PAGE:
163 F3d 91 United States v. Serino
163 F.3d 91
UNITED STATES, Appellee,
Anthony SERINO, Defendant, Appellant.
United States Court of Appeals,
Heard Oct. 6, 1998.
Decided Dec. 30, 1998.
Frederick R. Ford, by appointment of the Court, for appellant.
Geoffrey E. Hobart, Assistant United States Attorney, with whom Donald K. Stern, United States Attorney, was on brief, for appellee.
Before BOUDIN, Circuit Judge, BOWNES and REAVLEY,* Senior Circuit Judges.
REAVLEY, Circuit Judge.
Anthony Serino was convicted of conspiracy to distribute cocaine and of possession with intent to distribute cocaine; he was sentenced to three years imprisonment. We reverse and remand for retrial because he was erroneously denied a peremptory juror challenge.
Serino was apprehended as the result of an intensive investigation by the Drug Enforcement Administration of the Salem chapter of the Hells Angels Motorcycle Club. He was not a club member but served its drug trafficking as a courier. A DEA special agent posed as a buyer desiring to purchase thirty ounces of cocaine. He was told to meet ten different couriers at ten different locations each half hour, and that each courier would deliver three ounces of the drug in a brown paper bag. At 3:00 p.m. he was to meet "Anthony," a "skinny little kid" who would know the intended buyer's car. Defendant Serino drove alongside the buyer's car at the appointed time and place, introduced himself as "Anthony" and, without invitation, entered the car and produced three ounces of cocaine in an unsealed brown paper bag. Serino watched, without comment, as the buyer activated a secret latch and placed the bag in a hidden compartment, and then he parted by agreeing that he and the buyer would probably see each other in the near future.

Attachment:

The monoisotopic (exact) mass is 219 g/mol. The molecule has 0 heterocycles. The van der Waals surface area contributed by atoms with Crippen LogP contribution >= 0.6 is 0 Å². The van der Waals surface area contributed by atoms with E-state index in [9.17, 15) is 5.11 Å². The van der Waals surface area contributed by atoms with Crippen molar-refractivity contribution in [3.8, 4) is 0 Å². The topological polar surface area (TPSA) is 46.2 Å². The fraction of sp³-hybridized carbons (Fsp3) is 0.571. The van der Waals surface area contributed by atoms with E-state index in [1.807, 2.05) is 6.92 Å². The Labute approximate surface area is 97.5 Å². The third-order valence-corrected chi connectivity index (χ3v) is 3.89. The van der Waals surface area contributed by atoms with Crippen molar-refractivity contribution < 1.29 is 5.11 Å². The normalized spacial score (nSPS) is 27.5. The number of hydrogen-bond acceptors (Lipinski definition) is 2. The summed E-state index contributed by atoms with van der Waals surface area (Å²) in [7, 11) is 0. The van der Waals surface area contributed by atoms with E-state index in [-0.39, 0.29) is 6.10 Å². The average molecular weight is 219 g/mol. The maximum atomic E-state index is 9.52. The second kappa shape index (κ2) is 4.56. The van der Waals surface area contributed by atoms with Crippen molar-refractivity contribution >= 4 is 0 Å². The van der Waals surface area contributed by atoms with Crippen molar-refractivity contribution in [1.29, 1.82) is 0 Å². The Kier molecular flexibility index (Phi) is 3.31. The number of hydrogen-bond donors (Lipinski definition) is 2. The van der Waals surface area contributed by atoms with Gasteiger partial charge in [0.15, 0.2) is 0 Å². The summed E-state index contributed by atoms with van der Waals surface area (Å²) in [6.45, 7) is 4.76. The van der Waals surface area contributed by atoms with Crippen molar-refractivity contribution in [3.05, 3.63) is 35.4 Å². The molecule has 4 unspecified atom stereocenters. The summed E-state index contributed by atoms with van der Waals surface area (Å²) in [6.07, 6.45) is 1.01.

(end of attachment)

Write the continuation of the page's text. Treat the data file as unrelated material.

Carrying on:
The evidence supported the conviction. The extra-judicial statements of the co-conspirators were admissible under Fed.R.Evid. 801(d)(2)(E), and Serino's agreement about the future meetings was proof of his knowledge that multiple crimes were intended. A new trial, however, is necessitated by the court's seating of a juror despite the defendant's peremptory challenge.
The Peremptory Challenge Ruling
The district judge conducted the voir dire of the jury panel by general questions and asked Ching Cheung only to state the occupations of herself and her husband. We know nothing about her except her name, her Asian appearance, and this response to the court: "I am a social worker, work with Union Square Nursing Center. My husband works as a financial analyst."
When the defense attorney challenged Ms. Cheung, the judge disapproved.
THE COURT: Ms. Cheung, she's our only Asian American, why are you challenging her?
MR. BURNS: Social worker; background.
THE COURT: Why should that be a ground of challenge? I mean, you understand what I'm doing, I have a Batson problem with her. I think you may be challenging her because of her ethnic heritage.
MR. BURNS: I'm not. I told you, her background, what she does, what her husband does.
THE COURT: And what's that? When you say a social worker, why don't you want a social worker?
MR. BURNS: Financial analyst, her husband is.
THE COURT: What does that have to do with anything pertaining to drugs? I just don't see the connection. No, I'm disallowing that challenge.
Counsel for the defendant renewed his objection after the jury was seated and moved for a mistrial. In the hearing on that motion, counsel explained that he was confused by the court's inquiry of his reason for asking that Ms. Cheung be excused; and that when the judge mentioned Batson, counsel thought that case had no applicability to his challenge. The judge then explained his ruling:
THE COURT: [W]ell, here's what it has to do, here's the logic of Batson. Because every citizen has a right equally to serve on the juries of this nation. Jury service is as I explain to juries that most vital expression of direct democracy that exists. No one can be denied, in the view of this Court, the right. It's their right. You don't have to have racial issues in a case. I don't suggest that there were. I suggest that every single person qualified for jury service has a constitutional right, which I think is within the Sixth and Seventh Amendments, to serve on the nation's juries. They cannot be denied that right on the grounds of gender, race, or national origin.